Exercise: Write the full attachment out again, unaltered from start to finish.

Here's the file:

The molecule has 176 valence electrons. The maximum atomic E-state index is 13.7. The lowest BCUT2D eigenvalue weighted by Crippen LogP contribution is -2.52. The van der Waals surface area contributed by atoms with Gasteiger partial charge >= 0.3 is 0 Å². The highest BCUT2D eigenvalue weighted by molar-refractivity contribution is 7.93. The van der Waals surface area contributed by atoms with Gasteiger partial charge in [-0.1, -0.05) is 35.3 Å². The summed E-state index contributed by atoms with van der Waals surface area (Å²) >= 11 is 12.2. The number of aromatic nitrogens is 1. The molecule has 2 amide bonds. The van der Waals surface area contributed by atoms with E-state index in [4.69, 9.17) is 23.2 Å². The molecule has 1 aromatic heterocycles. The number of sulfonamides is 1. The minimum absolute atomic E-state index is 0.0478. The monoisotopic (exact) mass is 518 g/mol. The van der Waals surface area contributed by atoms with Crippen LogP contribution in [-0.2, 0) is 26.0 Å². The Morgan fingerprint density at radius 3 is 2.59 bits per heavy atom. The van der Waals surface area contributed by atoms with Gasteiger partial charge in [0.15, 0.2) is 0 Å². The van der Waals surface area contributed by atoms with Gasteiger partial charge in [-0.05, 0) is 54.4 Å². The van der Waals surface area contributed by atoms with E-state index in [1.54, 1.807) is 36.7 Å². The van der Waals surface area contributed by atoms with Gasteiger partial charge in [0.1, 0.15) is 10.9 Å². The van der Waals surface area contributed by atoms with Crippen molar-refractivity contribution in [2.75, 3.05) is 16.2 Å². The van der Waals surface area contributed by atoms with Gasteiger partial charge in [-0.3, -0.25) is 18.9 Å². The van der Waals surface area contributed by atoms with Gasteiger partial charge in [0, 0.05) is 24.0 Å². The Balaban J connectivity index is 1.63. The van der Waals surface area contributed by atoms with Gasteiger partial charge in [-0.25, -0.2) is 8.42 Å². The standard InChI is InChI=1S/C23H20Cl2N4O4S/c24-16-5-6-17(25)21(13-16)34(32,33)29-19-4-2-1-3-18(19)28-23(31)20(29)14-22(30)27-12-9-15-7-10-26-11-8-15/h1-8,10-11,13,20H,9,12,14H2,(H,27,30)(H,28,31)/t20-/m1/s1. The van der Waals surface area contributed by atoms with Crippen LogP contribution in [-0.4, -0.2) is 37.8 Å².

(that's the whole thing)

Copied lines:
The molecule has 176 valence electrons. The maximum atomic E-state index is 13.7. The lowest BCUT2D eigenvalue weighted by Crippen LogP contribution is -2.52. The van der Waals surface area contributed by atoms with Gasteiger partial charge >= 0.3 is 0 Å². The highest BCUT2D eigenvalue weighted by molar-refractivity contribution is 7.93. The van der Waals surface area contributed by atoms with Gasteiger partial charge in [-0.1, -0.05) is 35.3 Å². The summed E-state index contributed by atoms with van der Waals surface area (Å²) >= 11 is 12.2. The number of aromatic nitrogens is 1. The molecule has 2 amide bonds. The van der Waals surface area contributed by atoms with E-state index in [4.69, 9.17) is 23.2 Å². The molecule has 1 aromatic heterocycles. The number of sulfonamides is 1. The minimum absolute atomic E-state index is 0.0478. The monoisotopic (exact) mass is 518 g/mol. The van der Waals surface area contributed by atoms with Crippen LogP contribution in [-0.2, 0) is 26.0 Å². The Morgan fingerprint density at radius 3 is 2.59 bits per heavy atom. The van der Waals surface area contributed by atoms with Gasteiger partial charge in [0.15, 0.2) is 0 Å². The van der Waals surface area contributed by atoms with Gasteiger partial charge in [-0.05, 0) is 54.4 Å². The van der Waals surface area contributed by atoms with E-state index in [1.54, 1.807) is 36.7 Å². The van der Waals surface area contributed by atoms with Gasteiger partial charge in [0.1, 0.15) is 10.9 Å². The van der Waals surface area contributed by atoms with Crippen molar-refractivity contribution in [2.75, 3.05) is 16.2 Å². The van der Waals surface area contributed by atoms with Gasteiger partial charge in [-0.3, -0.25) is 18.9 Å². The van der Waals surface area contributed by atoms with Gasteiger partial charge in [0, 0.05) is 24.0 Å². The Balaban J connectivity index is 1.63. The van der Waals surface area contributed by atoms with Gasteiger partial charge in [-0.25, -0.2) is 8.42 Å². The standard InChI is InChI=1S/C23H20Cl2N4O4S/c24-16-5-6-17(25)21(13-16)34(32,33)29-19-4-2-1-3-18(19)28-23(31)20(29)14-22(30)27-12-9-15-7-10-26-11-8-15/h1-8,10-11,13,20H,9,12,14H2,(H,27,30)(H,28,31)/t20-/m1/s1. The van der Waals surface area contributed by atoms with Crippen LogP contribution in [-0.4, -0.2) is 37.8 Å².